Sunday, September 7, 2008

The Unsubstantial Nature of Past Peace Plans

When Benjamin Netanyahu said (Arutz Sheva, April 22, 2008) that he was going to ignore any peace deal signed by Olmert upon what aspect of International Law was he basing this on? After all, if treaties signed by two nations are superior to even U.N. resolutions, as I stated in my previous post, then what is the legal justification for his statement? First of all, even if an outgoing leader signs a document, if it is unlikely to ever be ratified, it is not in the same classification of potency as a fully completed peace deal. Secondly, if the incoming leader can illustrate clearly that the most fundamental of International Laws was violated, Jus Cogens, then even a fully completed peace deal could become obsolete.

Whoa, what am I saying here?! Am I saying that all the peace deals in the past had the potential to become obsolete as soon as the next government that disagreed with it came into power? If so, then that would mean all these peace deals Israel has been running after was just for the sake of the POSSIBILITY of a few months of peace. Let’s consider this closely…

Let’s define peace between nations. The ideal form of peace would be one that does not just put an end to belligerence, but would also establish active friendship. An end to belligerence alone is a cold peace, essentially all but a cold war. Such a situation exists between Egypt and Israel. Active partnership exists between Israel and Jordan on several but not all matters. While not utterly perfect, the Israel-Jordan peace deal represents the current prototype of what is needed for a peace deal to be successful in the Middle East. We don’t know if the cold peace with Egypt is strong enough to keep Egypt out of a war between Israel and Syria, so we are caught in a perpetual wait and see mode to find out if there really is peace after all. What benefit does this bring to Israel? The only sure thing it did was to bring more oil to OPEC.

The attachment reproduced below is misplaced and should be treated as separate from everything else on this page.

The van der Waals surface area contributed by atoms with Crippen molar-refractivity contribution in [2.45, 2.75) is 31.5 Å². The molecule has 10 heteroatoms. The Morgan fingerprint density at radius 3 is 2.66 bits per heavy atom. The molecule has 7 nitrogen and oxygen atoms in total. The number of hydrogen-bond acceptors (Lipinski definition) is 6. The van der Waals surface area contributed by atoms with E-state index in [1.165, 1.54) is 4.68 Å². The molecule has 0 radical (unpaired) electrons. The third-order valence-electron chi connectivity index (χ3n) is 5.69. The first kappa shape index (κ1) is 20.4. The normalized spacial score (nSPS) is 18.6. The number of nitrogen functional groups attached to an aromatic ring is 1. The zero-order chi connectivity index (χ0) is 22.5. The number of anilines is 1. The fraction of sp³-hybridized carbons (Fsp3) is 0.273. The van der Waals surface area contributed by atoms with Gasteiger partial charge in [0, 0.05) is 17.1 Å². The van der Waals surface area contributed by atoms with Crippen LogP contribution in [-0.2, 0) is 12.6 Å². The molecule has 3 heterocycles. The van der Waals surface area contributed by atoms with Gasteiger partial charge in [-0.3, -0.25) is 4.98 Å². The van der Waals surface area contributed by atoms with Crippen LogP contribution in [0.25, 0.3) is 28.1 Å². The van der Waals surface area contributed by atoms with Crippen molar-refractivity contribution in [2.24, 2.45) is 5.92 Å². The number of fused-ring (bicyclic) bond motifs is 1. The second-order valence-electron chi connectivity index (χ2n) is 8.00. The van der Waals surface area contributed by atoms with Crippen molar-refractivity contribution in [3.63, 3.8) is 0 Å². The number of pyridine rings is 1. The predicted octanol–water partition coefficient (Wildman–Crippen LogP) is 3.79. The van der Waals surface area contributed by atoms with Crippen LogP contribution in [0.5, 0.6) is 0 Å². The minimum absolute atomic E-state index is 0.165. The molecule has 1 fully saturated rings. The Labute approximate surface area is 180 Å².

What is the physical difference between the peace deals? In the peace deal with Egypt, Israel had to withdraw from a large amount of territory, for a promise by Egypt to be nice from now on. While with Jordan, Israel withdrew from much less territory than Jordan relinquished (even though they could have gotten the peace deal done without giving up even a drop of land). This implies that when the non belligerent side (Israel) is tough during negotiations, they get true peace, and if they cede more territory than their former adversary, that is, if they show weakness, then they get cold peace at best. Such is the nature of the rough and tumble Middle-East.

Scientifically speaking, though, from a mere two cases alone we cannot base any conclusive statistical proof, except for the fact that the peace agreement between England and the IRA is almost a duplicate model of the Israeli-Jordanian pact. The non-belligerent side, in that case, England, stayed tough, did not give up land, and they got a complete dismantling of the IRA as well.

This would lead one to think that any peace deal that Syria would agree to in the near future would not likely have a chance at bringing true peace. Until Syria is prepared to forsake the Golan, no real movement towards peace should be expected on that front. Further still, this implies that the current Roadmap to Peace is at its heart, a failed attempt at peace, even in a theoretically perfectly ideal installation of the terms in the noblest of land-for-peace, peace plans.

So, yes, all land-for-peace, peace plans are high risk for minimal gain. There is no true expectation for peace by any the politicians involved except by the most left wing of dreamers. If so, then why do they do it? Perhaps due to a perceived lack of a viable alternative vision, but, I believe not due to intentional mischief. They cannot deal with the idea of eternal war, so they keep taking risks hoping to one day find a real solution for peace.

I would liken this to an electrician with a box of fuses, one of which he knows is good, so he keeps plugging in a different one into the socket hoping that this is the one that will restore power to the room, meanwhile everyone stands there in the dark.

These peace hungry politicians dredge forward and despite their near exhaustion and exasperation at the whole affair and continue onward with little trust in the very work they slave over year after year to achieve.

Certainly, if my suppositions are correct, all this seems like so very little motive to force thousands of people out of their homes over. It just does not seem worth it, settling for a less than optimum form of peace, when they should be seeking to use a peace plan that is the least likely to have long term causes to be regretted and repealed. They should not have to settle for so little.

Thank God, now that there exists a much more true path to peace, they no longer have to.

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